The last time I saw the photojournalist, we scheduled a tearing apart.
I was so dazed afterwards that it’s been hard to find the words.
Even now, with a few months distance, I doubt I’ll be able to do it justice.
I wore a blue and gold dress for the occasion. Silk. It was beautiful.
“That dress is beautiful,” he told me, accordingly.
“I thought it was befitting a proper conversation,” I responded, slightly betrayed by the fact that by then it was all bunched up around my thighs, my black stockings more the highlight.
I planned to wear my hair down but, at the last moment, pinned it up high. On this he did not comment, but later did his best to take it down by grasping the single knot affixed the top of my head and pulling as hard as he could.
I was straddling his slim waist at the time, and enjoyed the tension.
When he finally relented, unsuccessful, I sat up straight atop him and removed the pins myself.
Long hair is a beautiful thing, in moments such as these. A very form of communication.
The loosening of my hair served as a transition between scenes.
We were, by then, moving from animosity and hurt towards connection.
So I took my time.
Prior to that night, the photojournalist had warned me about his propensity for anger. Hinted at it from time to time in his physicality. But that was the first time I experienced it in any kind of personal way.
And oddly, where I probably should have been put off, shrunken, I was instead fascinated.
This came in waves, between the crests of which I was in fact crushed.
But I just couldn’t help rising back up.
The interaction itself brought out so much life in me.
For a while afterwards, I couldn’t figure that out. For a while afterwards, I didn’t try. Just wandered my life in a state of wonderment. Careful not to speak of it, lest I disturb its memory.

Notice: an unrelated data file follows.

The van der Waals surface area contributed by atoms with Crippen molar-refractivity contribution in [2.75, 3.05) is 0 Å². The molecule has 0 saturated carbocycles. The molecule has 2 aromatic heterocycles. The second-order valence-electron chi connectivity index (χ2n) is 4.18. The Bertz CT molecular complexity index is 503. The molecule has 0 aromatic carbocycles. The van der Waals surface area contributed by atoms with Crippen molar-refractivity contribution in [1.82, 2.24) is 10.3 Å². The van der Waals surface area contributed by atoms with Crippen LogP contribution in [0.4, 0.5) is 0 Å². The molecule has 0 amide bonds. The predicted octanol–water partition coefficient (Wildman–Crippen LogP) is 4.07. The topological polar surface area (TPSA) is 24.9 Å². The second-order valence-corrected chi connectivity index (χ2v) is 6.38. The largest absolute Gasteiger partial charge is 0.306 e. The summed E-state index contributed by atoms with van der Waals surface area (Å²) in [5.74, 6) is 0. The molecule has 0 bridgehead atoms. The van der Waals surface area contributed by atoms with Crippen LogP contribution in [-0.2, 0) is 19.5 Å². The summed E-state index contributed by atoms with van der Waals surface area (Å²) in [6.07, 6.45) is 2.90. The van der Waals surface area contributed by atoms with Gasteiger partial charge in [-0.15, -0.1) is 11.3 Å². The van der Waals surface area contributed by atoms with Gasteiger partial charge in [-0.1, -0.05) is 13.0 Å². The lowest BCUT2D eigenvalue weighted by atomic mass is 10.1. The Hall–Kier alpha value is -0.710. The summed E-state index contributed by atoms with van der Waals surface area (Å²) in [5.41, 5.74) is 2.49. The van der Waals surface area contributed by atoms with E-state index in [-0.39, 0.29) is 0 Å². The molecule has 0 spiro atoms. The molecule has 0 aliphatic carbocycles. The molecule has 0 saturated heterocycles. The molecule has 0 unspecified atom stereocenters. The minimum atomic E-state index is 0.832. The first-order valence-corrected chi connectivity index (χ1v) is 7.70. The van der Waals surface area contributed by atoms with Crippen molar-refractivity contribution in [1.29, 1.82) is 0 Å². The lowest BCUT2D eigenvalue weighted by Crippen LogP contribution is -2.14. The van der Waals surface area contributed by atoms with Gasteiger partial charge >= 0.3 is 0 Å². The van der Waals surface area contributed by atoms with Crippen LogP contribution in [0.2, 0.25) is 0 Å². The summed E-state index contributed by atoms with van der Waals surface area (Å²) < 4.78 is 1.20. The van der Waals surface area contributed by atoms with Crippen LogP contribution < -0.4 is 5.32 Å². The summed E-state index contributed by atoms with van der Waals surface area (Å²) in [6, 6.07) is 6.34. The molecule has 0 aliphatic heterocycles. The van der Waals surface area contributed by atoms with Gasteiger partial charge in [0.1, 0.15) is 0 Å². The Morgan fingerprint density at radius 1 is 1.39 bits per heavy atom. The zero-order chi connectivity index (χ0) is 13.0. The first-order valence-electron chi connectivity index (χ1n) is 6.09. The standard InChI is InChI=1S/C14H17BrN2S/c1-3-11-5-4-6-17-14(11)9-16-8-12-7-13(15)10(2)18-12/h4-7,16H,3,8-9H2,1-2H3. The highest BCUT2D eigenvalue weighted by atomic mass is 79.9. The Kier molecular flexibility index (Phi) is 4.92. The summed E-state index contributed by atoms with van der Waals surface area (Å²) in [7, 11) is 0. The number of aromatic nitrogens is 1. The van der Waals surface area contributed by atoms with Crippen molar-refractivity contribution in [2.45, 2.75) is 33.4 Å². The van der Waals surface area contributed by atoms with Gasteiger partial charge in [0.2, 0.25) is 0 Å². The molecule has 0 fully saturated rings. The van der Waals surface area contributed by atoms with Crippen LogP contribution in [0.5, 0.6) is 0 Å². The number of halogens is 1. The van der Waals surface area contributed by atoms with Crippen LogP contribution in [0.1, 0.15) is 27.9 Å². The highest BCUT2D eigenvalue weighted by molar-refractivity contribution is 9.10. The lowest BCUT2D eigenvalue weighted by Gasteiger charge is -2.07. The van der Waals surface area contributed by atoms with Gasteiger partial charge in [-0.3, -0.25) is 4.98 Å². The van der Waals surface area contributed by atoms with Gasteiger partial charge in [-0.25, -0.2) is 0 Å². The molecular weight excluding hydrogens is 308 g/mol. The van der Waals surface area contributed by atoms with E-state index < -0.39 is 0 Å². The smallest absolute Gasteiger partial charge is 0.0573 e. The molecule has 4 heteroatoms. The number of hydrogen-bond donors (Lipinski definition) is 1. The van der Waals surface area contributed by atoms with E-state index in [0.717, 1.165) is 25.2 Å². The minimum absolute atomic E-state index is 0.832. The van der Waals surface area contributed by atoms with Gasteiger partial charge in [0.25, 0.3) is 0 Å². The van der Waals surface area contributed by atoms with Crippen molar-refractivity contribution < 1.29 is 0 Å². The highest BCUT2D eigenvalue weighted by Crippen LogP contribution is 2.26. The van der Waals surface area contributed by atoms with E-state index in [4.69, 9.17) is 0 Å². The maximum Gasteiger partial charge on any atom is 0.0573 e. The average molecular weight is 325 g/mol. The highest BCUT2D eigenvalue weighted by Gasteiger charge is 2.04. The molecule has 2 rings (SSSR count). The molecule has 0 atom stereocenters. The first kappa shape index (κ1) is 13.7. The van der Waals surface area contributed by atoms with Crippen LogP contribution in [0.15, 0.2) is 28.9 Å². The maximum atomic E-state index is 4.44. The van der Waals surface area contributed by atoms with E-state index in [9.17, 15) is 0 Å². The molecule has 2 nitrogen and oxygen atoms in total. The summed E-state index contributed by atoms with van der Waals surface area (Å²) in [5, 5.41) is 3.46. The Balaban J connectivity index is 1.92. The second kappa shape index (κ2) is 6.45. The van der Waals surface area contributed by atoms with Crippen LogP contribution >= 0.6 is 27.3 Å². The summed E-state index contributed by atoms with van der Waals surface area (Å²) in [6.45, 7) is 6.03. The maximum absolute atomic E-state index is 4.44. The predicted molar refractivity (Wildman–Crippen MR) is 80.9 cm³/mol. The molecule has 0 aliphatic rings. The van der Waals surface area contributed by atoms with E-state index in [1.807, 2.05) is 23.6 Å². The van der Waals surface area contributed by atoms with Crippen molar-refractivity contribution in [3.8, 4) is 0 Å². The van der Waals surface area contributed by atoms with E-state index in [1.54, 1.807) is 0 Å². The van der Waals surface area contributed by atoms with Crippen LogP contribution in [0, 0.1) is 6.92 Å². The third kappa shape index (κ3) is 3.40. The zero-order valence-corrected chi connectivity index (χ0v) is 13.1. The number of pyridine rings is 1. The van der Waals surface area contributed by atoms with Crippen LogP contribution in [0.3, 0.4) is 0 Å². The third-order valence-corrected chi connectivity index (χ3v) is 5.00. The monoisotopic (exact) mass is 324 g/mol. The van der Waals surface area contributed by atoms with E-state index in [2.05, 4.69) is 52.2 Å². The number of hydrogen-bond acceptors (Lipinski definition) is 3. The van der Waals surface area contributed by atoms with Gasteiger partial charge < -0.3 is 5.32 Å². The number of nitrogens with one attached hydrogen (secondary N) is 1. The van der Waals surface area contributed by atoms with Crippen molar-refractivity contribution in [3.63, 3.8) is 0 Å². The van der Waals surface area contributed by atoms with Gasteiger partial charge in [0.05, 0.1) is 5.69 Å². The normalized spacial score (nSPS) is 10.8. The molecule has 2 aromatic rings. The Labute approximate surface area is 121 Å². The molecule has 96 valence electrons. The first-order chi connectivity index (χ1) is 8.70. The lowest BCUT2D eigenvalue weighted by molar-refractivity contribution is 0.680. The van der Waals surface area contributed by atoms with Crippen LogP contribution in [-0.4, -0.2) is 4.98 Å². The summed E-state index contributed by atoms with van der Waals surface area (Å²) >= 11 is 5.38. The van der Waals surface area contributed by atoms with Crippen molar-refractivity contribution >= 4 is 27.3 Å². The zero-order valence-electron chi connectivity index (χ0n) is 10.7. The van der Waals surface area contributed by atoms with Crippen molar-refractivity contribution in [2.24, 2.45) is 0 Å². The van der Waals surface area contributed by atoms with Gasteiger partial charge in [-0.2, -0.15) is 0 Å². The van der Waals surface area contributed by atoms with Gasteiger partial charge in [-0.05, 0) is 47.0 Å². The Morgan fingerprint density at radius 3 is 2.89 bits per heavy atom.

And slowly, like impossible petals unfolding on a blind world, it dawned on me.
This was love.
Not the love in which I was trained to believe, not the love that was marketed to me.
But my love. My version of it.
The photojournalist screamed in my face about all the misdemeanors I had committed. He had never, before then, looked ugly to me. Not even for a second. Jeering at times, yes, but not this. This true unveiling of who he was. All his horrible judgements of me reaching a peak.
By all rights, the photojournalist shouldn’t have had nearly as much on me as he did. I’d been, I thought, very careful. But I suppose, in his quiet, serious way, he’d been paying more attention to the details than I’d realized.
Filling his library of me to bursting, only to come to this very place in which he could hurl the books off the shelves so that their pages would fall open in front of me and he could say, “Look at this! This is you! This is what you do!”
There were issues about which he was absolutely correct, and in these I felt more seen than I’d ever felt in my entire life.
But then there were issues so rooted in some combination of his own narcissism and damage that they simply didn’t belong to me.
“You wrote those stories yourself,” I wanted to say, but didn’t.
I guess because I was trying to protect him. Much, it turned out, as he’d been trying to protect me.
“Why have you been so polite, all this time, when these things were driving you crazy?” I asked.
It seemed a reasonable question.
“Because I fucking love you!” he shouted, and I thought he would throw over the table, he was in such a state.
I’ve been afraid for my safety around men, before. I’m familiar with the loss of control they occasionally experience.
But with the photojournalist, I somehow always felt free from harm.
Even when he was slashing me to bits with his words.
I don’t know if that’s rare, or special, or anything at all.
I do know that I miss him.
“We’ll see each other tonight,” he prefaced. “And then we won’t speak for a few months.”
“You’re dumping me?” I asked.
“Are you actually going to play it that way?” he smirked.
That night, the photojournalist needed to get angry, needed to get himself fired up, because in the shadow of being a person who felt forced to maintain perfect control, he was legitimately suffering.
About this, I’d been deliriously unaware.